NARBERTH, Pa. - Arlen Specter, Pennsylvania's longest-serving senator, was remembered Tuesday as a great American statesman, a champion of fairness and justice, and a man who fought with inspiring courage and will against the cancer that finally claimed him.
More than 1,000 people, from the nation's top officials to the "average Americans" who were always Specter's first concern, filled the sanctuary at Har Zion Temple in this Philadelphia suburb for a nearly two-hour funeral.
Among those on hand was Specter's longtime Senate colleague, Vice President Joe Biden, who introduced himself in the way he thought was most important: "I was Arlen's friend."
Other speakers included an emotional former Pennsylvania Gov. Ed Rendell, a Democrat, whom Specter had hired when he was Philadelphia's Republican district attorney.
Rendell's voice broke as he recalled seeing a feisty Specter only weeks before his death on Sunday, at 82, of complications of non-Hodgkins lymphoma.
"There are some things that even the most robust human spirit can't conquer," Rendell said, "but he conquered everything he could."
Some mourners began arriving two hours early, forming long lines to pay their respects to Specter's family and pass by his American flag-draped coffin. Among those in attendance were U.S. Sen. Bob Casey, Pennsylvania Gov. Tom Corbett and Transportation Secretary Ray LaHood.
Politicians of both parties attended, a testament to Specter's position - more and more
Biden said he and Specter often rode the train together from Washington to their home states.
"It's amazing how long I worked for Arlen," he joked, saying that Specter would tell his Delaware neighbor: "Remember, you're Pennsylvania's third senator."
More seriously, Biden recalled serving on the Senate Judiciary Committee with Specter, where the latter believed "there was no single endeavor the president undertook other than war that was more important than the nomination" of Supreme Court justices.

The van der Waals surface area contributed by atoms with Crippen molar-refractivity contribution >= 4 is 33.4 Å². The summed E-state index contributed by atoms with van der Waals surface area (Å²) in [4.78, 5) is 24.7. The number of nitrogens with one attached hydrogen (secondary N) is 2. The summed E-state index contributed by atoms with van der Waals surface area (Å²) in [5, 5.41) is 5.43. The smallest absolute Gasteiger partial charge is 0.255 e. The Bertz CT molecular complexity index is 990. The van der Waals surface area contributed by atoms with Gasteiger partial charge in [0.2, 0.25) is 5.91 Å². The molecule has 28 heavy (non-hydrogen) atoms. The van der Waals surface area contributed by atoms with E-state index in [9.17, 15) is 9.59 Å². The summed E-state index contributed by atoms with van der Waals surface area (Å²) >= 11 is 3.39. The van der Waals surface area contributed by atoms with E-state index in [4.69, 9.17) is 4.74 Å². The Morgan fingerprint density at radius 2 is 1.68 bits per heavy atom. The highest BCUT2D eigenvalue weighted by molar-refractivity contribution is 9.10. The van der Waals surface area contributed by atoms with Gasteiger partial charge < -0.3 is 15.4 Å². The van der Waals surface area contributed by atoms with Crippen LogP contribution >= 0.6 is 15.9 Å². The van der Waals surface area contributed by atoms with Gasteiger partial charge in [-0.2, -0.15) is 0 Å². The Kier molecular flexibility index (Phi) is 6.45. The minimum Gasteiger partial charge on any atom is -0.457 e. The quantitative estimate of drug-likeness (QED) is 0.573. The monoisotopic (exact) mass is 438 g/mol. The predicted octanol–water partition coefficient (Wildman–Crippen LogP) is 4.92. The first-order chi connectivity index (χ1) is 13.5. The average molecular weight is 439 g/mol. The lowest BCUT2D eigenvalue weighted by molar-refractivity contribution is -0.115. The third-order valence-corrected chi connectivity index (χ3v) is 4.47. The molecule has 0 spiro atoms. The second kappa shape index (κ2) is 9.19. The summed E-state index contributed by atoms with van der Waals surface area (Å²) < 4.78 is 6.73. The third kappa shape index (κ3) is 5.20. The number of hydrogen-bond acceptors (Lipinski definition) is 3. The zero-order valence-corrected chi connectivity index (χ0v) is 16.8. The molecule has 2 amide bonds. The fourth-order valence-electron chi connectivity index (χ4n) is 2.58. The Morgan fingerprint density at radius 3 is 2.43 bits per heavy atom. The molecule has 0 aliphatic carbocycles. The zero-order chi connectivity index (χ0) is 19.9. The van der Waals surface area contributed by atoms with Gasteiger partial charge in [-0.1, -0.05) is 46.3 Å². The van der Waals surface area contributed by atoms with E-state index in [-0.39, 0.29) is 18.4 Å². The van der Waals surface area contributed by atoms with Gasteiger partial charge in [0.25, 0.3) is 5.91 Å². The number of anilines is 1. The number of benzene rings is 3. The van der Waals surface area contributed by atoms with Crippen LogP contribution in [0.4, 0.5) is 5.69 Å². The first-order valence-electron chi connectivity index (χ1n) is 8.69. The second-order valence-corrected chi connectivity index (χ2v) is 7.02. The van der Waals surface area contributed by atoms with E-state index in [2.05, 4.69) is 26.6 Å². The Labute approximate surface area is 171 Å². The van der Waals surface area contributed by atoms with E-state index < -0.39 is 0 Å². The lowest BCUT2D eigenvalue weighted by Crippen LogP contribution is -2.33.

What many women saw as the Pennsylvania senator's grilling of Anita Hill during the Clarence Thomas confirmation hearings was just one of the occasions when he risked the ire of parts of the electorate. But Specter was never one to shy away from hard decisions and political risks, several speakers said.
"He paid a very high price for how often he went his own way," one said.
Years before the Thomas hearings, Specter gained some national attention as counsel to the Warren Commission investigating the death of President John F Kennedy.
Specter was remember by family members as a loving husband to his wife of 59 years, Joan, father to sons Shanin and Steve, and grandfather of four. Sylvie Specter, now a freshman at Specter's alma mater, the University of Pennsylvania, recalled that when she was in school, whenever she was asked to write a report on a role model, she always chose her grandfather.
"He was focused yet funny, serious yet sensitive, commanding yet giving," said Shanin Specter.
His son also spoke about Specter's repeated struggles against a devastating disease. His father approached those struggles in much the same way he did his not-always-successful runs for office; Specter, earlier in his career had also run for mayor of Philadelphia, governor and, briefly, president.
"He paid essentially no attention to poor prognoses. He said, 'I don't discourage,'" his son said.
But speakers said because of his courage in the face of cancer, many others may someday win that fight. With Specter's push to include $10 billion in funding for medical research to the National Institutes of Health, he has given hope to American families, they said.
"The good he did, the people he touched - that will go on for years and years," Rendell said.
As pallbearers carried Specter's coffin out of the hall, there was a final reminder of another of the late senator's passions: the music of Frank Sinatra.
The appropriate lyric choice: "I did it my way."